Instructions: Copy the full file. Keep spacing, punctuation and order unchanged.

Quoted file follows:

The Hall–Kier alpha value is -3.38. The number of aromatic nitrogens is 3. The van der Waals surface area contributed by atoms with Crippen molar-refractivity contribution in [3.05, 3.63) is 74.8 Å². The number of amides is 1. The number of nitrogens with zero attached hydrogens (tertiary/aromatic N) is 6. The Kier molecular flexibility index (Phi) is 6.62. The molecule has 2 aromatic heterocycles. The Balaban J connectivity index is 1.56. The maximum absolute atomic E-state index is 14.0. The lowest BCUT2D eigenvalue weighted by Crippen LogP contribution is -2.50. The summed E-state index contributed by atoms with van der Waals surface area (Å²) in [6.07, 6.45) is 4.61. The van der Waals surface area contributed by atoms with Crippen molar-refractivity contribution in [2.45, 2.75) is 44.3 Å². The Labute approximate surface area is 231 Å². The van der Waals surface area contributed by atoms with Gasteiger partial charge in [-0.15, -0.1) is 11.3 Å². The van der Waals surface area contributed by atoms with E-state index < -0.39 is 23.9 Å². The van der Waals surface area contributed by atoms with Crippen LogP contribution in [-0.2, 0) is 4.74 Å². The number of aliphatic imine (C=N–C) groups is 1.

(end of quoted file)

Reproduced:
The Hall–Kier alpha value is -3.38. The number of aromatic nitrogens is 3. The van der Waals surface area contributed by atoms with Crippen molar-refractivity contribution in [3.05, 3.63) is 74.8 Å². The number of amides is 1. The number of nitrogens with zero attached hydrogens (tertiary/aromatic N) is 6. The Kier molecular flexibility index (Phi) is 6.62. The molecule has 2 aromatic heterocycles. The Balaban J connectivity index is 1.56. The maximum absolute atomic E-state index is 14.0. The lowest BCUT2D eigenvalue weighted by Crippen LogP contribution is -2.50. The summed E-state index contributed by atoms with van der Waals surface area (Å²) in [6.07, 6.45) is 4.61. The van der Waals surface area contributed by atoms with Crippen molar-refractivity contribution in [2.45, 2.75) is 44.3 Å². The Labute approximate surface area is 231 Å². The van der Waals surface area contributed by atoms with Gasteiger partial charge in [-0.15, -0.1) is 11.3 Å². The van der Waals surface area contributed by atoms with E-state index < -0.39 is 23.9 Å². The van der Waals surface area contributed by atoms with Crippen LogP contribution in [-0.2, 0) is 4.74 Å². The number of aliphatic imine (C=N–C) groups is 1.